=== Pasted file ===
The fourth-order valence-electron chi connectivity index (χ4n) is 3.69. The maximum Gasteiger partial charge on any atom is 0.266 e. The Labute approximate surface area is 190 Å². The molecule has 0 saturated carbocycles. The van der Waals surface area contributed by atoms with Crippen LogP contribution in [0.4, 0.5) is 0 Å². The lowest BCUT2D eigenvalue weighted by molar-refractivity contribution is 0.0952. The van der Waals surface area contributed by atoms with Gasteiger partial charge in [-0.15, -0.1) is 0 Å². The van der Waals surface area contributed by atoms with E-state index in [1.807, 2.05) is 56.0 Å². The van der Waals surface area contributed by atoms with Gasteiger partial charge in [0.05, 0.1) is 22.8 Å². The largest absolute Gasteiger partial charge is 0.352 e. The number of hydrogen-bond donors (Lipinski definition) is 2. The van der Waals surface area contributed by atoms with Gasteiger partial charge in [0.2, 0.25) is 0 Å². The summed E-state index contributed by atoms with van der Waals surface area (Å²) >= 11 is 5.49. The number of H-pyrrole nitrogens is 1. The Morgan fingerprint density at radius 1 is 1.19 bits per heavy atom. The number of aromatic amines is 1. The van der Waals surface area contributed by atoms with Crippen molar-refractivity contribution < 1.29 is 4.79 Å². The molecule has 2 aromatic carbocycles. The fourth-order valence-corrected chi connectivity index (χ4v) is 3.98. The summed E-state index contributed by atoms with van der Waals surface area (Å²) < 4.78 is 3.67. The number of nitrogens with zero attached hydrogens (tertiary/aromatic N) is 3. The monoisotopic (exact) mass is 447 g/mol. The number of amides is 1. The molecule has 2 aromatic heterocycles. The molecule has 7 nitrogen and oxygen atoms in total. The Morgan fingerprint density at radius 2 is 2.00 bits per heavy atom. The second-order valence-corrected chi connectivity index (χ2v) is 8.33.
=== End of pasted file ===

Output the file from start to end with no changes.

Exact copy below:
The fourth-order valence-electron chi connectivity index (χ4n) is 3.69. The maximum Gasteiger partial charge on any atom is 0.266 e. The Labute approximate surface area is 190 Å². The molecule has 0 saturated carbocycles. The van der Waals surface area contributed by atoms with Crippen LogP contribution in [0.4, 0.5) is 0 Å². The lowest BCUT2D eigenvalue weighted by molar-refractivity contribution is 0.0952. The van der Waals surface area contributed by atoms with Gasteiger partial charge in [-0.15, -0.1) is 0 Å². The van der Waals surface area contributed by atoms with E-state index in [1.807, 2.05) is 56.0 Å². The van der Waals surface area contributed by atoms with Gasteiger partial charge in [0.05, 0.1) is 22.8 Å². The largest absolute Gasteiger partial charge is 0.352 e. The number of hydrogen-bond donors (Lipinski definition) is 2. The van der Waals surface area contributed by atoms with Gasteiger partial charge in [0.2, 0.25) is 0 Å². The summed E-state index contributed by atoms with van der Waals surface area (Å²) >= 11 is 5.49. The number of H-pyrrole nitrogens is 1. The Morgan fingerprint density at radius 1 is 1.19 bits per heavy atom. The number of aromatic amines is 1. The van der Waals surface area contributed by atoms with Crippen molar-refractivity contribution < 1.29 is 4.79 Å². The molecule has 2 aromatic carbocycles. The fourth-order valence-corrected chi connectivity index (χ4v) is 3.98. The summed E-state index contributed by atoms with van der Waals surface area (Å²) < 4.78 is 3.67. The number of nitrogens with zero attached hydrogens (tertiary/aromatic N) is 3. The monoisotopic (exact) mass is 447 g/mol. The number of amides is 1. The molecule has 2 aromatic heterocycles. The molecule has 7 nitrogen and oxygen atoms in total. The Morgan fingerprint density at radius 2 is 2.00 bits per heavy atom. The second-order valence-corrected chi connectivity index (χ2v) is 8.33.